In September 2001, President Bush vowed to rid the world of “evildoers,” and with this rhetorical flourish, he singlehandedly resurrected that Biblical archaism for contemporary use. So, you could be excused for thinking that the Yale Repertory Theatre’s latest offering, The Evildoers by David Adjmi, is a political drama—perhaps a satire, but have we reached that point? - -about international terrorism.
The terror depicted in The Evildoers is much more (and literally) domestic, but there is something of the weltgeist of our terrorized planet on ugly, jaw-dropping display in this world premiere production of the play.
The play starts on familiar territory. Two married couples, longtime friends, linger over the remains of a chi-chi meal, alternately bantering about topical themes and retreading well-worn conversational territory, as old friends will do. Jerry, a charming if alcoholic psychoanalyst, and his wife Carol, a jaded wedding planner, show signs of personal friction, but they seem to have reached a marital détente. The same cannot be said of the other couple, Martin and Judy. As the dinner goes on, Martin broods on the sidelines, until, in an outburst as violent as it is sudden, he (verbally) assaults Judy and storms out of the restaurant.
At first, Adjmi seems poised to deliver a haute-bourgeois version of Donald Margulies’s Pulitzer-prize winner, Dinner With Friends, a play about mid-life crises and the small-scale effects of divorce on inter-couple friendships. If Adjmi cultivates this expectation, which he seems deliberately to do, he does so only to dash it. As Martin temporarily moves in with Jerry and Carol, the play gradually turns more urgent and absurd. (Here the model, before it too is discarded, seems to be another Pulitzer-winner, Albee’s A Delicate Balance.)
Martin, energized by his separation from Judy, sets out to discover greater “authenticity”—a move which includes coming out. However, even as he sets out on this quest, he himself becomes more affected, less authentic. Mere days after his coming-out, for instance, he sports a fuchsia v-neck, a twink-y hair-poof, and the sibilant Ss of a counter-cultural queen. However, Martin discards this identity as quickly as he donned it, becoming obsessed, instead, with a personal philosophy that could be described only as a volatile mixture of Biblical fundamentalism and pop-psychology truism.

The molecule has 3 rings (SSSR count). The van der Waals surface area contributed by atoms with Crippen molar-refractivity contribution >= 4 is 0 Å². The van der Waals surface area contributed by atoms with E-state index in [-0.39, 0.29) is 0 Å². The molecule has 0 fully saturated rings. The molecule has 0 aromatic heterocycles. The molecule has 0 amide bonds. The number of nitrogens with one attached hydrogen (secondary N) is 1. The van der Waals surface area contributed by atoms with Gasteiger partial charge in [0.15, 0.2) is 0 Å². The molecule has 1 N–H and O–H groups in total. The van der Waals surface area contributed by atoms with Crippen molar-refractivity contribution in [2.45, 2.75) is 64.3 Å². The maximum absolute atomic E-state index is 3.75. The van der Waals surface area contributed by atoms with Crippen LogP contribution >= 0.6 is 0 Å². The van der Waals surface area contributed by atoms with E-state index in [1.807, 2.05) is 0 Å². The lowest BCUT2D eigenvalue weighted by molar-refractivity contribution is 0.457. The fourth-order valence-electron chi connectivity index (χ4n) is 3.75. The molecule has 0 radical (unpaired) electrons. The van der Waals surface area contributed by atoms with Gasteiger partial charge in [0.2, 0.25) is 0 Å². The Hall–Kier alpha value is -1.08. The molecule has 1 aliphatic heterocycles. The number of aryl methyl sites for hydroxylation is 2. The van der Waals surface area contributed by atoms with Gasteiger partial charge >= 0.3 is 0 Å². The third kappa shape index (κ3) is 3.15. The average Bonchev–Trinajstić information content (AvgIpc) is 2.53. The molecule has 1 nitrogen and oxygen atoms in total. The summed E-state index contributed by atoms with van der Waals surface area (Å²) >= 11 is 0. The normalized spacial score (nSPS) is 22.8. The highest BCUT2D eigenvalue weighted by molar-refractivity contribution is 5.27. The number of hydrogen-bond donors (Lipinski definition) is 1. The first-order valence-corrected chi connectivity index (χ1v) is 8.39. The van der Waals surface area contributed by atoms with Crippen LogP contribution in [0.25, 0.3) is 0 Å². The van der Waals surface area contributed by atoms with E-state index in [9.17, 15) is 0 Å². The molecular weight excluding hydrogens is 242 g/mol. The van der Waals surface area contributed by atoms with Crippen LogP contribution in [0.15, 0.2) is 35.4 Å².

Convinced, by an interpretation of “love thine enemy” that takes no account of paradox, that “love” must not mean what we have always assumed, and swayed by the popular notion that suffering is good for us, Martin decides that the best way to show his “love” to Jerry and Carol is to dole out measured amounts of pain and loss. Martin’s spiritual medicine is a kind of homeopathy: a little poison to make you better.
Martin’s acts, some of them insidiously evil and others grotesquely overt, do force Jerry and Carol into a primal interdependence that overshadows their petty differences, but this is all we can say for Martin’s “success.. His plan quickly spins out of control, and the play ends in a downright cataclysm of physical and spiritual carnage.
In his final appearance, Martin declares, “Do you know what the opposite of sin is? It’s not virtue, it’s faith. And you get it by having a principle. You don’t have to feel anything. Real love isn’t about feelings. It’s deeper than that.” The larger ideas of the play, cast as they are in Martin’s manic rants, do get muddled at times, but in this line, at least, Adjmi’s goal seems clear enough. He wants to conduct a reductio ad absurdum of two fundamentalisms: religious and psychoanalytic.